's new book traces a significant and surprising notion through the work of Johannes Kepler: in order to account for real physical motions, one has to investigate artificially produced shadows and reflections. Measuring Shadows: Kepler's Optics of Invisibility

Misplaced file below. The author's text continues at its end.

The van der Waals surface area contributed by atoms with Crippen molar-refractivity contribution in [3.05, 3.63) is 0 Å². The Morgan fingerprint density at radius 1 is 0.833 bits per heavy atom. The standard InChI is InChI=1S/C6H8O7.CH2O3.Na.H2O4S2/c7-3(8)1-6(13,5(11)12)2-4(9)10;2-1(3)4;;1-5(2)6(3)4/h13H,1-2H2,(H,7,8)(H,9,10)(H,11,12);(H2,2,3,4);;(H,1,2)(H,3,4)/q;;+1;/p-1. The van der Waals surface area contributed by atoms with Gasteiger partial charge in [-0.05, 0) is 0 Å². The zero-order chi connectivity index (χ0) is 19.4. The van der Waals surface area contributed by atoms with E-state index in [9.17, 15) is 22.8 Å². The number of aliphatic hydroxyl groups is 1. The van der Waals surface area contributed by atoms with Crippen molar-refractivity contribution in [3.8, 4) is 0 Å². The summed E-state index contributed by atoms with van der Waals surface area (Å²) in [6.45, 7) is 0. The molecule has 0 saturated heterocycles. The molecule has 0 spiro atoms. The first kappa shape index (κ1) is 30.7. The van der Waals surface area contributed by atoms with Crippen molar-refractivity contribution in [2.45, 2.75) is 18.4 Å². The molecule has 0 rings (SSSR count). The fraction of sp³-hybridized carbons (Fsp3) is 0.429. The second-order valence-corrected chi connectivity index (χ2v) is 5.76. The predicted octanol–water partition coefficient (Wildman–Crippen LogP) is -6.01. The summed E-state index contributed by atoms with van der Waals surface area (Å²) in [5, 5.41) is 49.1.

(The Pennsylvania State University Press, 2016) beautifully places Kepler's optics into conversation with the art and literature of the period. It looks carefully at the crucial ways that changing notions of visibility set Kepler's optics up as the cornerstone to his radical Copernican astronomy as Kepler made three moves that helped him bridge the visual gap between the heavens and its observers: (1) He defined light as a mathematical body, (2) He showed how instruments of observation could be manipulated mathematically to achieve exact representation of distant and almost invisible heavenly occurrences, and (3) He helped develop a new language for scientific observation by reformulating the relationship of mathematics to phenomena. In the course of his elegant analysis of how and why this all played out, Chen-Morris also guides readers through the relationships between Kepler's ideas, Shakespeare's writings, Renaissance painting, and more. Its a fascinating book.